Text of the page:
Stress and Diet

One of the greatest insights I have had with my patients in recent years is how much food and diet impact the level of stress they experience. I remember a patient that I first saw last year who had terrible insomnia and anxiety. Even sleeping medications had failed to do much good. When I looked at what he was eating, it appeared to me that he was setting himself up for his mood issues through his eating habits.

I put him on a detoxification diet with no simple sugars, caffeine,dairy, red meat or wheat products and asked him to come back in three weeks. He was a different person, less fidgety, more focused and much more at ease. In his words his mind had stopped running at 100 mph and he was feeling back to himself.

His story is not unusual. The function of the brain is dependent on good eating habits as much as the heart or any other organ and yet most of the time the first approach to treating emotional issues is a prescription, not a food diary investigation. In The Adaptation Diet I have detailed not only how to change eating habits but specific nutrients such as EPA-DHA and flaxseed powder that help the brain reset the stress mechanism and recover adaptation.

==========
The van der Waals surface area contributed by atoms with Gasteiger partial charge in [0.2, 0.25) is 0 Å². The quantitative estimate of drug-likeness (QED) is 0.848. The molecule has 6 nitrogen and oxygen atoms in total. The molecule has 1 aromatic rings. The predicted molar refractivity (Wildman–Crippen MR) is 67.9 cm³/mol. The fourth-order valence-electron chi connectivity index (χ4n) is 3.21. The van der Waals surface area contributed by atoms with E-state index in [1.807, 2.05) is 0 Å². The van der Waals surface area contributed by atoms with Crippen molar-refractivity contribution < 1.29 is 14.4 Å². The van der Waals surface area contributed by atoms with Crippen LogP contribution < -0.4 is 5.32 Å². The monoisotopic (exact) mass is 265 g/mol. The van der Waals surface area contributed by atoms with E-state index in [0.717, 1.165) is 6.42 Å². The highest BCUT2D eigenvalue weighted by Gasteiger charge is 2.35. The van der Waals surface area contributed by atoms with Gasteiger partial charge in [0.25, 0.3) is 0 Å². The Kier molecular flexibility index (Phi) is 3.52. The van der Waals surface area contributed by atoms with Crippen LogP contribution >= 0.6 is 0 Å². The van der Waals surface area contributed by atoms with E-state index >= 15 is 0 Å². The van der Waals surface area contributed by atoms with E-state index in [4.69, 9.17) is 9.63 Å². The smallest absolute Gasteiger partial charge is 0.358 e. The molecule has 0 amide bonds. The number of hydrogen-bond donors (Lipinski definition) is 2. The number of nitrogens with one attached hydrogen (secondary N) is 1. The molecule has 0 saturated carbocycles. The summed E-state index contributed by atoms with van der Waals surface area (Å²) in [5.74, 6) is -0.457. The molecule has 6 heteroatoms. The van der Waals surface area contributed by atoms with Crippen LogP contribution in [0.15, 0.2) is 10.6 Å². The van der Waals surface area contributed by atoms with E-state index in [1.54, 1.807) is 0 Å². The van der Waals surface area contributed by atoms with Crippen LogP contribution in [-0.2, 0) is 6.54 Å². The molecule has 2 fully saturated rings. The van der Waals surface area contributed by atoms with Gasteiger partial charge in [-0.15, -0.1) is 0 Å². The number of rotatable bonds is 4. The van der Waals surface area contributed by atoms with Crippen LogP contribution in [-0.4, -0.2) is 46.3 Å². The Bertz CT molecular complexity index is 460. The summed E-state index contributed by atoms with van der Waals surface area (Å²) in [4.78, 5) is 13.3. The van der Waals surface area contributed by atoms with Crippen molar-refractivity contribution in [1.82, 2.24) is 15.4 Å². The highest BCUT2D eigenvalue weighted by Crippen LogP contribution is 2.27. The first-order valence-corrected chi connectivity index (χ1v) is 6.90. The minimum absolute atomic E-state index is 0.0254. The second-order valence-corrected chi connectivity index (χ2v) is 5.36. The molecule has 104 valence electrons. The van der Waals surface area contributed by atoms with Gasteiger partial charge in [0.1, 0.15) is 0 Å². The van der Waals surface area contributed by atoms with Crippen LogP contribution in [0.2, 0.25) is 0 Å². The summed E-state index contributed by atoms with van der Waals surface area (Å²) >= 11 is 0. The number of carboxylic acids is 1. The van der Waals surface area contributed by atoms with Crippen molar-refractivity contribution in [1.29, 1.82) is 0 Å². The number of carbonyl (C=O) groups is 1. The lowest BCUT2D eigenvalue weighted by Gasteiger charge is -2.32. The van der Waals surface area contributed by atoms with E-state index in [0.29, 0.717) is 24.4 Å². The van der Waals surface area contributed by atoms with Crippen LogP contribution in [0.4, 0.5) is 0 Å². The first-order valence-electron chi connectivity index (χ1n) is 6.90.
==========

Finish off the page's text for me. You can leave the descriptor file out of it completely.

Ashwaganda and Adaptogens

I just returned from a fascinating trip to India where we visited among other areas, Kerala, in southern India. Kerala is famous for spices and tea plantations dating back to the time of the Roman empire. Cochin, the port city of Kerala, has been a center of commerce and home to successive waves of European traders for centuries. In the verdant hills of Kerala we toured a spice plantation which grew vanilla, black pepper, cardamom, ginger and ashwaganda, an important herb in Ayurvedic medicine.

Though our guide emphasized that ashwaganda was the ‘Indian Viagra’, I knew it had many other important properties. Ashwaganda, as I described in The Adaptation Diet, is one of the most potent adaptogens, a group of herbs that supports healthy adrenal function and improves the ability to adapt to stressful circumstances. Studies show less adrenal enlargement, blood sugar elevation or cortisol depletion in animals pretreated with ashwaganda and exposed to stressful conditions. People treated with ashwaganda are less anxious in stressful situations. It has effects on androgen production,GABA levels in the brain as well as reducing inflammation and improving immune function.

Ashwaganda, along with the program outlined in The Adaptation Diet, can be an important tool in maintaining the ability to adapt to stressful circumstances.